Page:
Audi R8 Performance RWD – Review
By Liam Bird
I have perhaps, over the years, been a little bit hard on the Audi R8. But, I hasten to add, in my defence, so too have far more well-known motor-noters than me.
The R8 has always been considered the “useable” or “everyday” supercar. And I suppose, if you can live sub 20 mpg, no-doubt huge servicing bills – how much is one of those whopping back tyres? – and, just two seats and limited luggage space, it might very well fit that role almost perfectly. Besides, if you can afford the car…
Conversely however, it’s that very day-to-day usability and its effortless refinement that have left me questioning on more than one occasion whether or not the R8 lacks a certain indefinable something that separates the best from the rest? Where’s the brutality? I asked. There’s not the precision of a Porsche, the finesse of a Ferrari, An R8 doesn’t scare you or make you tingle all over like you’re led to think supercars should. It’s as if, somehow, it’s almost too easy to live with.
“Comfortable for hour after hour”
And then there’s the interior. The R8 shares most of its interior with Audi’s other sleek (and considerably cheaper) coupe, the TT. Now usually that would in no-way be such a bad thing. As usual everything you touch has been constructed to the same fastidious and near bomb-proof Audi tolerances as always. But, it’s all a bit too familiar. The R8 gets the same TFT dashboard, the same aluminium heater knobs, the same flat-bottomed steering wheel, and even the same VW Group sourced indicator and wiper stalks. In the TT, said knurled aluminium and thick leather clad interior furniture and fixings feel rather special, however in the £150,000+ before options R8 they make Audi’s mid-engined flagship feel… well… very much like a TT.
That said, the R8’s interior is remarkably comfortable for hour after hour, plus the visibility, whilst going forwards at least, is as good as that of many a hatchback – albeit a somewhat low-slung one.
It’s surprising too, just how many compliments the R8 receives when it’s parked-up. Yes, it’s instantly recognisable as an Audi; it’s all smooth surfaces, devoid of any wings or spoilers. However, clearly people like it – a lot. It’s gorgeous, one lady told me. Praise indeed. Nevertheless, even this old cynic will admit that Audi’s press demonstrator, resplendent in Tango Red Metallic, with a white leather interior, and sitting on gold wheels no less, does have a certain ability to brighten-up many-a-supermarket car-park on a dull Saturday morning.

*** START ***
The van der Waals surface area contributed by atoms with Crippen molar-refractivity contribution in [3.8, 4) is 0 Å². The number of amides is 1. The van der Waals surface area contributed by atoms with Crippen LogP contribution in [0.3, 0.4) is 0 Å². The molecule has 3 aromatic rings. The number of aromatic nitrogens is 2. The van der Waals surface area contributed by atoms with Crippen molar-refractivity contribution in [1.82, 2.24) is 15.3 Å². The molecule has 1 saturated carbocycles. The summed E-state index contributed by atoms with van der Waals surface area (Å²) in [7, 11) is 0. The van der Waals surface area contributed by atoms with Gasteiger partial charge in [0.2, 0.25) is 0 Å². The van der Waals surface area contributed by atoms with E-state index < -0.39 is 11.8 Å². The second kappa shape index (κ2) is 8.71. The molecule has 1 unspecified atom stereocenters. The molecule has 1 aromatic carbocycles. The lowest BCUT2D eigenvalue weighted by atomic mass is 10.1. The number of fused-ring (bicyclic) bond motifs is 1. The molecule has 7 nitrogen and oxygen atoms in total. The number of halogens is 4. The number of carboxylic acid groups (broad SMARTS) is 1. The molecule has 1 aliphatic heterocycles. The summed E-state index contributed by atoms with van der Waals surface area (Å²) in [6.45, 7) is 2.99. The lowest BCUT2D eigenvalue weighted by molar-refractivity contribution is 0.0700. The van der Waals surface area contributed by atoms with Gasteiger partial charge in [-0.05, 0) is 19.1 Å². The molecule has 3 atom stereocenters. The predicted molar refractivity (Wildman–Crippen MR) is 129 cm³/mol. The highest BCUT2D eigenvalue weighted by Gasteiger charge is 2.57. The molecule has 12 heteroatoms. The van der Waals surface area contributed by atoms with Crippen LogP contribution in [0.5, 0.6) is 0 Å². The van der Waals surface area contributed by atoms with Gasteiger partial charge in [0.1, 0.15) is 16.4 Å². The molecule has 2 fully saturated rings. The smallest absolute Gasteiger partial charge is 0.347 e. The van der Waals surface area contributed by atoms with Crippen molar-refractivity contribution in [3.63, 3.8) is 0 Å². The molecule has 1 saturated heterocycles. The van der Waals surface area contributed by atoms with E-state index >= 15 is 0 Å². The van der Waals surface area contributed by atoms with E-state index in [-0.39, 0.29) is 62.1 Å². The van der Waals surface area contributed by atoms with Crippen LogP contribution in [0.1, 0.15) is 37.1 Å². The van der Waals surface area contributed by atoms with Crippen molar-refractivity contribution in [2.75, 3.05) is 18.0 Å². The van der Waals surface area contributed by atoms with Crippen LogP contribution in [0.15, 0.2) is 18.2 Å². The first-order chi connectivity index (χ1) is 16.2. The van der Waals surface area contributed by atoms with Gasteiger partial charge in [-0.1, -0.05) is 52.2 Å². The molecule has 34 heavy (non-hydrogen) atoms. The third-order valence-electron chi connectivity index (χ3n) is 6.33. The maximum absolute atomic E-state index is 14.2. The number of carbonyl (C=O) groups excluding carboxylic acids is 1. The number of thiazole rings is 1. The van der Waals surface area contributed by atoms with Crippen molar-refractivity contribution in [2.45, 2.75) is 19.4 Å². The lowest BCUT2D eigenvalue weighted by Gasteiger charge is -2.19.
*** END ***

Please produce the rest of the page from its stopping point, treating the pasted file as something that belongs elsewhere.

And that very instance is, perhaps, where the R8 really comes into its own. It’s the usability of R8 that makes it what it is; it somehow has accessibility that others relate to. Drive a Maserati to the shops and they’ll say you’re just doing it for the attention; a McLaren says you’ve clearly got too much money; take a Ferrari, and it’s both. But in an R8, apparently, you’re O.K – even if some of the know-it-alls then proceed to tell you that you’ve bought the “small one”.
However, what those “experts” will probably never appreciate is just how good the “small one”, which in this case is just happens to be the V10 Performance RWD Edition, is to drive.
There’s a genuine turbine-like smoothness to Audi’s naturally aspirated 5.2-litre V10. It will happily pootle along in traffic, and it will happily howl like a banshee while simultaneously shoving you towards the horizon at warp speed. In these days of near-800bhp SUV, a mere 562bhp might, on paper, appear lacking. It is anything but. It sounds glorious despite the fitment of particulate filters, and do you really need to go faster (if ever you found the space) than 204mph?
“Seamless in traffic”
The gearbox too, is lovely. Yes, I know… “Real supercars have manual gearboxes”, (trust me, I’ve heard it all before), nevertheless Audi’s seven-speed twin-clutch ‘box is such a clever piece of engineering you can’t help but appreciate it. It’s seamless in traffic, and yet it’ll make you sound like a Le Mans legend, blipping the throttle on downshifts, when you’re out in the open. It doesn’t make your left leg ache either.
And then there’s the steering, which to put things simply, is much, much better in a rear-wheel drive R8 than it is in a Quattro equipped one. There’s more feel. It’s not as numb. It’s just nicer.
Perhaps my previous criticisms of the R8 were based on the fact that essentially I’ve been driving the wrong ones. Fitting four-wheel drive made Audi faster, and thus famous. Ironically, it turns out that one of the fastest Audis you can buy feels better without it.
In another year or so the R8 as we currently know it will come to an end – the “Let’s Make Everything Electric” Lobby will see to that. I’ll certainly miss it when it’s gone.
Audi R8 Coupe V10 Performance RWD Edition S-tronic
Engine: 5,204 cc V10 Cyl, 40V petrol
Transmission: 7-speed S-tronic dual clutch auto with sequential manual paddle-shift option. Rear-wheel drive.
Power: 561 bhp @ 7,800 – 8,000 rpm
Torque: 405 lbft @ 6,400 rpm
0-62MPH: 3.7 Sec
Max Speed: 204 mph
CO2: 291 g/km
MPG: 22.1 combined
Price: From £150,075 (as tested £165,285)